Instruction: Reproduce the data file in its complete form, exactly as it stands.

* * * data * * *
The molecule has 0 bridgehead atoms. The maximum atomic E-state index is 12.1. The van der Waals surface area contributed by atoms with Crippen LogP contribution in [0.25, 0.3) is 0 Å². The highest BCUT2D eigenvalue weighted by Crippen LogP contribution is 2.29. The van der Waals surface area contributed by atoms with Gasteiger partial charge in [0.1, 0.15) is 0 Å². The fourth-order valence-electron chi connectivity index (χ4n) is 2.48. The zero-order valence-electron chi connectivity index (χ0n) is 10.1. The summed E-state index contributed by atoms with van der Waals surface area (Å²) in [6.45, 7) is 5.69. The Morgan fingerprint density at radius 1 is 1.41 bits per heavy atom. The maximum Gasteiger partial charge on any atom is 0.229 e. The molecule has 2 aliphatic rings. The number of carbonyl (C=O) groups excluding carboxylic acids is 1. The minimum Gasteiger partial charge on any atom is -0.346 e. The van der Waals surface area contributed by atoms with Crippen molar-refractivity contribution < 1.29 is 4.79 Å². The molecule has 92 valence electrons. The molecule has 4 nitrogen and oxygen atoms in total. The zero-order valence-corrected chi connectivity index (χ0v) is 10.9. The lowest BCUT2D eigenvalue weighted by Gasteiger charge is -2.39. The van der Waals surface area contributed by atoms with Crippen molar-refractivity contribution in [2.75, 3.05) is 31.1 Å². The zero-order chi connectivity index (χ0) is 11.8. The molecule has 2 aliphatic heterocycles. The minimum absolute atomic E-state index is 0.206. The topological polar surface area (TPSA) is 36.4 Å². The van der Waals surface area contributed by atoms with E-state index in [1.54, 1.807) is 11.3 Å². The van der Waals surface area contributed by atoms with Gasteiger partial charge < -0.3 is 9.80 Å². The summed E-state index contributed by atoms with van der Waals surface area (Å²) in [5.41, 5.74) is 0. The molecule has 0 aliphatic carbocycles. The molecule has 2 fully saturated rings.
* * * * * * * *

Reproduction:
The molecule has 0 bridgehead atoms. The maximum atomic E-state index is 12.1. The van der Waals surface area contributed by atoms with Crippen LogP contribution in [0.25, 0.3) is 0 Å². The highest BCUT2D eigenvalue weighted by Crippen LogP contribution is 2.29. The van der Waals surface area contributed by atoms with Gasteiger partial charge in [0.1, 0.15) is 0 Å². The fourth-order valence-electron chi connectivity index (χ4n) is 2.48. The zero-order valence-electron chi connectivity index (χ0n) is 10.1. The summed E-state index contributed by atoms with van der Waals surface area (Å²) in [6.45, 7) is 5.69. The Morgan fingerprint density at radius 1 is 1.41 bits per heavy atom. The maximum Gasteiger partial charge on any atom is 0.229 e. The molecule has 2 aliphatic rings. The number of carbonyl (C=O) groups excluding carboxylic acids is 1. The minimum Gasteiger partial charge on any atom is -0.346 e. The van der Waals surface area contributed by atoms with Crippen molar-refractivity contribution < 1.29 is 4.79 Å². The molecule has 92 valence electrons. The molecule has 4 nitrogen and oxygen atoms in total. The zero-order valence-corrected chi connectivity index (χ0v) is 10.9. The lowest BCUT2D eigenvalue weighted by Gasteiger charge is -2.39. The van der Waals surface area contributed by atoms with Crippen molar-refractivity contribution in [2.75, 3.05) is 31.1 Å². The zero-order chi connectivity index (χ0) is 11.8. The molecule has 2 aliphatic heterocycles. The minimum absolute atomic E-state index is 0.206. The topological polar surface area (TPSA) is 36.4 Å². The van der Waals surface area contributed by atoms with E-state index in [1.54, 1.807) is 11.3 Å². The van der Waals surface area contributed by atoms with Gasteiger partial charge < -0.3 is 9.80 Å². The summed E-state index contributed by atoms with van der Waals surface area (Å²) in [5.41, 5.74) is 0. The molecule has 0 aliphatic carbocycles. The molecule has 2 fully saturated rings.